At or beyond capacity does not have to necessarily equate to poor customer service. Remember, customers who have an affinity for your brand, product or service also have a threshold for their expectations. Seinfeld’s Soup Nazi was a great example of this. Customers would wait in excessive lines and be treated inconsiderately to experience an extraordinary bowl of soup, taken to go, nonetheless. It created fear and anxiety among many customers. Truth be told, it was the Soup Nazi’s exceptional product, not the wait or poor treatment, that customers desired the most. Had he improved the waiting experience by providing new soup samples, wi-fi for the busy professional, and/or compliments to each customer, it is possible demand and loyalty would have excelled. He might have even been able to charge a higher premium for his soup and generate higher profitability with the same level of personnel and infrastructure; capacity.

The Soup Nazi’s capacity and impact on customer service placed his business at risk. This was further illustrated when Elaine got a hold of his recipes. Had she opened up a soup kitchen down the street promoting the same Soup Nazi product, yet with no wait, kinder service and at better prices, she might have very well stolen some or all of the Soup Nazi’s business. It’s important to constantly remind yourself that:

  • Customers have choices.
  • Competition is formidable.
  • And, most businesses depend on how defendable a product or service you have, for the customer threshold on service, pricing and other factors.

Capacity-Service Tips
Here are a few tips to keep your capacity and its impact on service in check to optimize your business:

  1. Prioritize Your Customers Yet Treat Them All As VIPs: know the average revenue and/or profitability of each customer and their lifetime value (including referral value), yet treat them all as important VIPs. Low revenue generating customers can become high revenue generating customers and/or the best referrals. Don’t take any customer, and their potential for business, for granted. Take time to recognize customers and their value for your business (without customers there is no business). Be polite and thank them profusely for choosing your business.
  2. Be Honest and Forthright. Make an Effort by Giving Alternatives to Satisfy Their Buying Need: If you’re at/beyond capacity, be sure to tell your customers, but not at the expense of making them feel unimportant. Something like this, goes a long way, “Mrs. Customer, I’m sorry to inform that we’re currently at capacity and cannot accept your reservation during the time that you want. Your business is extremely important to us. Here are a few alternatives that may satisfy you.” Offer a discount or other incentive for the inconvenience so not to lose their business. Make the effort to retain your customers as this could be your last chance to do so. And, it costs more, generally, to acquire a customer than it does to retain an existing one.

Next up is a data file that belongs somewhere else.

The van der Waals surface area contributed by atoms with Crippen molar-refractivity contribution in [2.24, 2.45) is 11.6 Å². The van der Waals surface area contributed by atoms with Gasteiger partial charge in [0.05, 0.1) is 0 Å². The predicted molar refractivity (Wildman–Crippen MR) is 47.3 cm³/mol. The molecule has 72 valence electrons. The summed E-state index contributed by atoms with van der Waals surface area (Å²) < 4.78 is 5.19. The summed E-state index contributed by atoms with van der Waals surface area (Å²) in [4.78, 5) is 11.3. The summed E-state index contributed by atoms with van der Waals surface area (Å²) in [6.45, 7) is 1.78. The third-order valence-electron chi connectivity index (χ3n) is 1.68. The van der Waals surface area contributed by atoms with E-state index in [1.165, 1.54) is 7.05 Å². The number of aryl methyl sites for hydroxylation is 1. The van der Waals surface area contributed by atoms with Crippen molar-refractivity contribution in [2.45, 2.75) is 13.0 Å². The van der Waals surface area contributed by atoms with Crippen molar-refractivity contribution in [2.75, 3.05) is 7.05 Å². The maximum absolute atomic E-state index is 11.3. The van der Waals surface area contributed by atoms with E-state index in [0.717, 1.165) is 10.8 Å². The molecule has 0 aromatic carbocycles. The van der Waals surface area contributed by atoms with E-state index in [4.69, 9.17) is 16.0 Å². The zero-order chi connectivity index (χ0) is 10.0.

3. Manage Demand, Service Capacity and Resulting Profitability, Carefully and Regularly: If your problem is high demand beyond capacity and you are not interested in increasing capacity (via technology, more employees, etc.) for whatever reason, you may consider raising your rates or not taking on new clients to prevent your business from becoming at risk. Don’t be afraid to drive demand to accommodate capacity with price, service and other functions. Rental properties have peak rates, for example, when demand is most high. This might take some testing but could be well worth it.

To reiterate, your customers have choices. Competition is formidable. And, unless your product or service is 100% defendable, decreasing service because of capacity could put your business at risk. Manage your business’ capacity and service levels to help acquire, retain and grow the most profitable customer relationships and, ultimately, achieve business success.

About the Author

Angelo Biasi is General Manager of SMART Marketing Solutions, LLC, a leading full-service integrated marketing company in Florida and New York since 2001. He has helped create and execute marketing plans and integrated marketing solutions for companies such as Playtex, Bic, Rogaine, Tauck, and over 35 colleges and universities, to name a few. Angelo has an MBA in Marketing from the University of Connecticut and teaches Marketing at New York University where he has for over six years. He has been quoted and/or featured in USA Today, Mobile Marketer magazine, Mobile Commerce Daily, Luxury Marketing magazine, BNET TV and Business Currents magazine, to name a few. For more information or to learn more, email him at abiasiatsmartmarketingllcdotcom  (abiasiatsmartmarketingllcdotcom)  , visit, call him at 239.963.9396 and follow him on Twitter @angbiasi.